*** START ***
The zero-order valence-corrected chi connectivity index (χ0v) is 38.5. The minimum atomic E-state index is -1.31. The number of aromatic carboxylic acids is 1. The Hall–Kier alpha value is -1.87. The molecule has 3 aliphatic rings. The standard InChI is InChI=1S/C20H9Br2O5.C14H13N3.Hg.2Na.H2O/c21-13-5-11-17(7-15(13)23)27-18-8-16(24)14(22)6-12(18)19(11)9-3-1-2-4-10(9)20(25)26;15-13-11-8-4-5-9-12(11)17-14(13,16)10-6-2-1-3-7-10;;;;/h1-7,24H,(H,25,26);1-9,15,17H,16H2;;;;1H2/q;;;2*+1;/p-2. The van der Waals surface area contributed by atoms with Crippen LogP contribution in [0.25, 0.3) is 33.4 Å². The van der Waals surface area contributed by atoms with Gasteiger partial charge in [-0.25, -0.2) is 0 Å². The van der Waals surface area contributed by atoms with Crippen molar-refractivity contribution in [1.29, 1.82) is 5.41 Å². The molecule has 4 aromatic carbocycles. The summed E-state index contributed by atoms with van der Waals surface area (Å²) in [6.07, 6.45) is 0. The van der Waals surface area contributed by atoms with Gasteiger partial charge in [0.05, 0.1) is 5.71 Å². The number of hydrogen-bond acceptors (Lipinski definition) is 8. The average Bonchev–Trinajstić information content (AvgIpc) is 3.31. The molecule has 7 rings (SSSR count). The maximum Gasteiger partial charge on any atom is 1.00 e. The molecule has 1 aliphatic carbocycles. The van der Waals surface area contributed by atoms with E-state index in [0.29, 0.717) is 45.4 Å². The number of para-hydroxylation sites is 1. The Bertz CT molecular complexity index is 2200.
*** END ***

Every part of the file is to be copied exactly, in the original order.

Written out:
The zero-order valence-corrected chi connectivity index (χ0v) is 38.5. The minimum atomic E-state index is -1.31. The number of aromatic carboxylic acids is 1. The Hall–Kier alpha value is -1.87. The molecule has 3 aliphatic rings. The standard InChI is InChI=1S/C20H9Br2O5.C14H13N3.Hg.2Na.H2O/c21-13-5-11-17(7-15(13)23)27-18-8-16(24)14(22)6-12(18)19(11)9-3-1-2-4-10(9)20(25)26;15-13-11-8-4-5-9-12(11)17-14(13,16)10-6-2-1-3-7-10;;;;/h1-7,24H,(H,25,26);1-9,15,17H,16H2;;;;1H2/q;;;2*+1;/p-2. The van der Waals surface area contributed by atoms with Crippen LogP contribution in [0.25, 0.3) is 33.4 Å². The van der Waals surface area contributed by atoms with Gasteiger partial charge in [-0.25, -0.2) is 0 Å². The van der Waals surface area contributed by atoms with Crippen molar-refractivity contribution in [1.29, 1.82) is 5.41 Å². The molecule has 4 aromatic carbocycles. The summed E-state index contributed by atoms with van der Waals surface area (Å²) in [6.07, 6.45) is 0. The van der Waals surface area contributed by atoms with Gasteiger partial charge in [0.05, 0.1) is 5.71 Å². The number of hydrogen-bond acceptors (Lipinski definition) is 8. The average Bonchev–Trinajstić information content (AvgIpc) is 3.31. The molecule has 7 rings (SSSR count). The maximum Gasteiger partial charge on any atom is 1.00 e. The molecule has 1 aliphatic carbocycles. The van der Waals surface area contributed by atoms with E-state index in [0.29, 0.717) is 45.4 Å². The number of para-hydroxylation sites is 1. The Bertz CT molecular complexity index is 2200.